'Truth was, he didn't know anything about Australia except that it was a long way away, it was sunny, there were kangaroos, his friends weren't there, and they called football "soccer". What was there to look forward to about that?Edward "Megs" Morrison is starting at a new school. That's hard enough, but to do it in a foreign land makes it even more uncomfortable. At least Megs speaks the language... Sort of. Luckily, football is an international password, and football just happens to be something Edward Morrison loves - but the school has no proper team, because no one is available to coach.Megs makes an unlikely friend of a quirky old Hungarian school cleaner, but will he ever make friends his own age? Will he ever feel at home on the other side of the planet? And with no school team, how will Megs quench his thirst for competitive football?Megs & The Vootball Kids is a story about persistence, dedication and overcoming obstacles. It's about making a difference whatever your background... And it's about football.' (Publication summary)
'After a 5-0 demolition of Bayside Blues in Pennendale Primary's first real match, Megs was on cloud nine. Particularly after he bagged a hat-trick with half the school watching. But after scouring the paper's for Val's report, he was disappointed to see that there were only a couple of lines in the Pennendale Press next to the lawn bowls section and above an ad for Barb and Pete's Bloomin' Great Nursery. Not quite the big time Megs was expecting, it must be said.But Megs' competitive spirit would soon be tested when his Wanderers team discover a major prize awaits the year's Champions. And things become even more heated after Pennendale's arch rivals hatch a mean-spirited campaign to ensure things are made even more difficult for the new team on the block. Will the "Vootball Kids" band together in the face of adversity? Will Megs remain focused on football whilst having to face some spiky issues at home? And what lessons in life will the game teach them all this time around? Megs, Scarves & Sombreros is about dealing with racism, overcoming obstacles, and striving for shared goals. Oh yeah... and there's also new tricks, bags of fun, and plenty of football action along the way!' (Publication summary)
'Here, a refugee from Sudan is introduced as a new character at Pennendale Primary and player with the Pennendale Wanderers. Megs and the "Vootball Kids" begin to see their own lives through his eyes and the hardship of his background, and once Megs overcomes his initial jealously, the two become friends united by their "crazy legged", trick filled version of the world game. Much of this instalment is set on an English backdrop as the team head off on tour to the home of football to play some top clubs and watch some top level action. Away from home, playing against superior opposition and tired from all the travelling, team unity frays. Can the team put aside pretty difference and unite again? How will they rediscover their joy for playing the game? The fun (and the drama) of the Megs series continues!' (Publication summary)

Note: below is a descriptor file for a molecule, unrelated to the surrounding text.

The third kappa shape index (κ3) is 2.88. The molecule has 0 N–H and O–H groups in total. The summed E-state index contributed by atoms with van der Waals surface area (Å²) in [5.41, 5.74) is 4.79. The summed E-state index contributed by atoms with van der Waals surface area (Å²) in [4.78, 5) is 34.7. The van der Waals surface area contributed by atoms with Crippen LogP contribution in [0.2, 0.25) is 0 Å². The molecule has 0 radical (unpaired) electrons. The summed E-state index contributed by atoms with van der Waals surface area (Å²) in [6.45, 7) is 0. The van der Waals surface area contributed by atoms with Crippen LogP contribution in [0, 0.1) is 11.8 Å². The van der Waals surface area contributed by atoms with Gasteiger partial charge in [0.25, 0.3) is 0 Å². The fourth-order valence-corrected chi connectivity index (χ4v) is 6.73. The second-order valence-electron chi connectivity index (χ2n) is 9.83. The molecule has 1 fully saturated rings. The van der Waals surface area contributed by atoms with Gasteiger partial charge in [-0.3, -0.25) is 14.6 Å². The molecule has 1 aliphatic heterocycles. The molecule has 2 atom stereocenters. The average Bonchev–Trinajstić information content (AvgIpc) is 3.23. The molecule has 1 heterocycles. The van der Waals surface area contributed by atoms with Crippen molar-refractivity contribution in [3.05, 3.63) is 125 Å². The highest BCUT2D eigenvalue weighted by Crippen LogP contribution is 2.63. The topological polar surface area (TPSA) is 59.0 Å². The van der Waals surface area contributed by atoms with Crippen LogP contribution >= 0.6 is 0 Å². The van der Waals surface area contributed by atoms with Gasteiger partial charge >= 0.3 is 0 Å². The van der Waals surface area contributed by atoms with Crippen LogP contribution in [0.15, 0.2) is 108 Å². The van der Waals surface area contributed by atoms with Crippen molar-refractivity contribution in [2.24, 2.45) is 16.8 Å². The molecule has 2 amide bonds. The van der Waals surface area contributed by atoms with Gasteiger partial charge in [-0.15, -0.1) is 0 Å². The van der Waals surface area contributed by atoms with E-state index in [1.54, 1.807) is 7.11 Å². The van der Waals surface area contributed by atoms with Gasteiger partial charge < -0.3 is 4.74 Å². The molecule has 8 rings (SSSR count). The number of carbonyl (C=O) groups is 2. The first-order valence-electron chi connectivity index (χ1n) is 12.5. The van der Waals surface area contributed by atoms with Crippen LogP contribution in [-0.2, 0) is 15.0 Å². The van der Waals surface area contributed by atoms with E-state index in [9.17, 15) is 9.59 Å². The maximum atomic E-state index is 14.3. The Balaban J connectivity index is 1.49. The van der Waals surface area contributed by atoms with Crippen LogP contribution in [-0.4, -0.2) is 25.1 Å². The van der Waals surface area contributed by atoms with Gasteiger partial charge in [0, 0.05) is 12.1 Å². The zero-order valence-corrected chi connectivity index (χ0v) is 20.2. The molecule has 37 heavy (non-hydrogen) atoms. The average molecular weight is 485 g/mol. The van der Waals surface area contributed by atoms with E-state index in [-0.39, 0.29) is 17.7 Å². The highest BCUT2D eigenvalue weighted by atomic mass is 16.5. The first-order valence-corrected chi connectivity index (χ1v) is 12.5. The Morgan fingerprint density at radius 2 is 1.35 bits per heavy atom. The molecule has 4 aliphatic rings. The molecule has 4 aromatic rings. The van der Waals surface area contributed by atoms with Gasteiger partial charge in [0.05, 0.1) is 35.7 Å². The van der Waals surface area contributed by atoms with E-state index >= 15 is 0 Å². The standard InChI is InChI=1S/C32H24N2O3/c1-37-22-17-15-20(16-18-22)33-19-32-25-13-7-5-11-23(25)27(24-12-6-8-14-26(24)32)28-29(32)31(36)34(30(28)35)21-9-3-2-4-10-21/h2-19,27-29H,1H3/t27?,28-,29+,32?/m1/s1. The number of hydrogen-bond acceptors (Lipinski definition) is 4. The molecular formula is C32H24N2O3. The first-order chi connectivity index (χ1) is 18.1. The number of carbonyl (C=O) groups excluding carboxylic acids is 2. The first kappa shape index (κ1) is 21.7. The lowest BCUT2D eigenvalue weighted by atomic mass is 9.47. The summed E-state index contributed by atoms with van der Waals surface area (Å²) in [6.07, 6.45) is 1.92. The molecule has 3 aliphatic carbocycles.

'Edward "Megs" Morrison's legendary dedication and tenacity are sternly tested in this instalment of the Megs series and not just because he so desperately wants to beat his long standing juggling record. Tougher trials are thrown his way and as he wallows in self-pity, his footballing dreams drift away.
'Will Megs succumb to set back, or show courage and rise to the challenge? Can he adjust his attitude? Is it possible to live a life without football? Megs & the Complete Left Foot is about appreciating that when life throws you a lemon, it's best to make lemonade.' (Libraries Australia)
'In Book 5 of the acclaimed Megs series, Edward 'Megs' Morrison and the Vootball Kids are confronted with issues both on and off the pitch that make them take a good, hard look at what they like about Vootball - and resort to some unusual measures to fight for it.
'Off-field issues are reflected in difficulties faced on the pitch. The Simpfenator is going off the rails, Mrs Morrison is slowly losing it, and the pressure of performing in the state team seems to highlight the fact that sometimes parents should just sit in a rocking chair, read the paper and let the kids play.
'Megs and the Wonder Strike is about finding balance in life, about the different shapes and sizes of bullying, and about sticking up for what you believe in. Maybe it's also about you.' (Publication summary)